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Weekly Highlights | From Draghi’s claim on Russian gas to the Earth Day’s new warnings
Weekly Highlights | From Draghi’s claim on Russian gas to the Earth Day’s new warnings
illuminem
By illuminem
Apr 29 2022 · 6 min read

Energy Voices
Oil & Gas · Renewables · Sustainability

1. Diversification from Russian gas ‘possible and feasible,’ says Draghi

By Politico

  • “We no longer want to depend on Russian gas, because economic dependence must not become political subjugation. To do this, we need to diversify energy sources and find new suppliers”, said Italian Prime Minister Mario Draghi in a recent interview
  • Italy’s Eni signed a deal with Algeria’s Sonatrach earlier this month to receive an additional 9 billion cubic meters of gas by next year and in 2024
  • Draghi also said Italy’s proposal to put a cap on the price of natural gas “is gaining support” in the EU. In fact, the bloc agreed to end coal imports in early April and there's pressure for that to be extended to oil and gas

2. Planet Earth’s Future Now Rests in the Hands of Big Business

By Time

  • The U.S. Department of Energy in the last years has partnered with private companies to bolster the clean energy supply chain, expand electric-vehicle charging, and commercialize new green technologies, among a range of other initiatives
  • Moreover, recently the Biden Administration, and around the world, government officials have increasingly focused their attention on the private sector—treating companies not just as entities to regulate but also as core partners
  • Despite that momentum, risks abound. Companies have an incentive to make big commitments, but they need a credible system to set the rules of the road and ensure that those pledges can be scrutinized. Even then, corporate progress is unlikely to add up to enough without clear policy that incentivizes good behavior and/or punishes bad behavior

3. Earth Day Anthems: Songs to celebrate our amazing, damaged planet

By The Independent

  • This Earth Day, writers for The Independent have selected some songs which relate to the natural world and help remind us that the environment is worth protecting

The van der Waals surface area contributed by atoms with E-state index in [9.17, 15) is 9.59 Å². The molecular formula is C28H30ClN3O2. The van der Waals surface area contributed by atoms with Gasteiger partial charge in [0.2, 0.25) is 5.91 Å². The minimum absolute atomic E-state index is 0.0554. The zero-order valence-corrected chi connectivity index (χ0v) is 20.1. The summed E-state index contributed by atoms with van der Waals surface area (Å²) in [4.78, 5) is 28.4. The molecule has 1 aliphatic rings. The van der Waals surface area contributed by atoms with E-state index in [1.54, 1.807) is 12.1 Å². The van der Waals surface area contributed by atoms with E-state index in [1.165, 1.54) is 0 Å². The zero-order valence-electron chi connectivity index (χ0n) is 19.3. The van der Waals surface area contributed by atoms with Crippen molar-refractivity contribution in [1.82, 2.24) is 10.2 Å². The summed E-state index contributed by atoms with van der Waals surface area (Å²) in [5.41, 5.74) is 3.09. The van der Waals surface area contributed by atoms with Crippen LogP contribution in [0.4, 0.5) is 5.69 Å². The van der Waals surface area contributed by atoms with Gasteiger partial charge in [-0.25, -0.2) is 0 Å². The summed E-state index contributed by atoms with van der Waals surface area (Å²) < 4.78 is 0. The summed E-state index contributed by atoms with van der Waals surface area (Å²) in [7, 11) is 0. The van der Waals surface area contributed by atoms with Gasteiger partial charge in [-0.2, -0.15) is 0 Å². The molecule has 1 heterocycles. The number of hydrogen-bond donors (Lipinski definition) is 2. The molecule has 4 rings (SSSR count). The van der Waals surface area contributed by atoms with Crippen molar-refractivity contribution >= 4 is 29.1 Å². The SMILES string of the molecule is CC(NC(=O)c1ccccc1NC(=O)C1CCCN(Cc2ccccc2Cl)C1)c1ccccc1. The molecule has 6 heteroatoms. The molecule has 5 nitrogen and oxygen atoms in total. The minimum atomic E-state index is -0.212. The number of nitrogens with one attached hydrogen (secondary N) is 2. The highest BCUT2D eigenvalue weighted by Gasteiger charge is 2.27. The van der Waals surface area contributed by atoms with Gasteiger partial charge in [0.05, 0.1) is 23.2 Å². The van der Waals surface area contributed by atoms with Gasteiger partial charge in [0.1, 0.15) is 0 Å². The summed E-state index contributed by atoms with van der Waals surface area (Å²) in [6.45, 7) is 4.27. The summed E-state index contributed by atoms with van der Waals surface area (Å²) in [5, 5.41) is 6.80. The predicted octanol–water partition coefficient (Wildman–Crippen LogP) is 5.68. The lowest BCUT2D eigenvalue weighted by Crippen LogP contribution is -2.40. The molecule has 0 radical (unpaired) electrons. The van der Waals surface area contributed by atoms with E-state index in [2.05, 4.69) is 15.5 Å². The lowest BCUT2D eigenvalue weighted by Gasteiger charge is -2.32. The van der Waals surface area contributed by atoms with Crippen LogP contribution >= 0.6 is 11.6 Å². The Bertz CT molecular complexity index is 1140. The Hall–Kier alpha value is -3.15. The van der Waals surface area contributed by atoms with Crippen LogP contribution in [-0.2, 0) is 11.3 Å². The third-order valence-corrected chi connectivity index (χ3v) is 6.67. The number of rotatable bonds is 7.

• One of the selected compositions is Antonio Vivaldi’s ‘The Four Seasons’, which were considered revolutionary at the time (1723), because the Italian composer aimed to directly write from the sounds of nature
  • Other meaningful songs have been chosen, such as The Last Resort’ by The Eagles (1976) - in which a powerful message about environmental destruction lies- or the more recent Back to the Earth by Jason Mraz (2014)

4. Stanford engineers invent a solar panel that generates electricity at night

By Interesting Engineering

  • A clear night means infrared light from the surface of a solar panel that can freely radiate out into space. This flow of energy enabled Sid Assawaworrarit - PhD Candidate at Stanford - and his colleagues to generate from an ordinary solar panel a small amount of electricity during clear sky nights
  • The device Assawaworrarit tested on the Stanford rooftop generates roughly 50 mW/m2, and this is considered as a ‘record number’ by the researcher and his colleagues
  • "A solar cell is actually not a very good heat conductor, that's where the problem lies." Assawaworrarit say. The engineers fixed the problem by attaching the solar cell directly to an aluminum plate, which conducts the energy far more efficiently

5. Carbon markets can bridge gap to sustainability goals

By GreenBiz

  • It takes on average 7 years for farmers to plan, experiment and gradually adopt regenerative practices such as no-till, cover crops or expanded crop rotation, and this long-term investment isn’t rewarded in our current environment of commodity production
  • Carbon markets can bridge the gap: Corteva’s partnerships with the Ecosystem Services Market Consortium (ESMC) and IndigoAg are focused on developing metrics, tracking, and measurement to qualify farmers for carbon market sales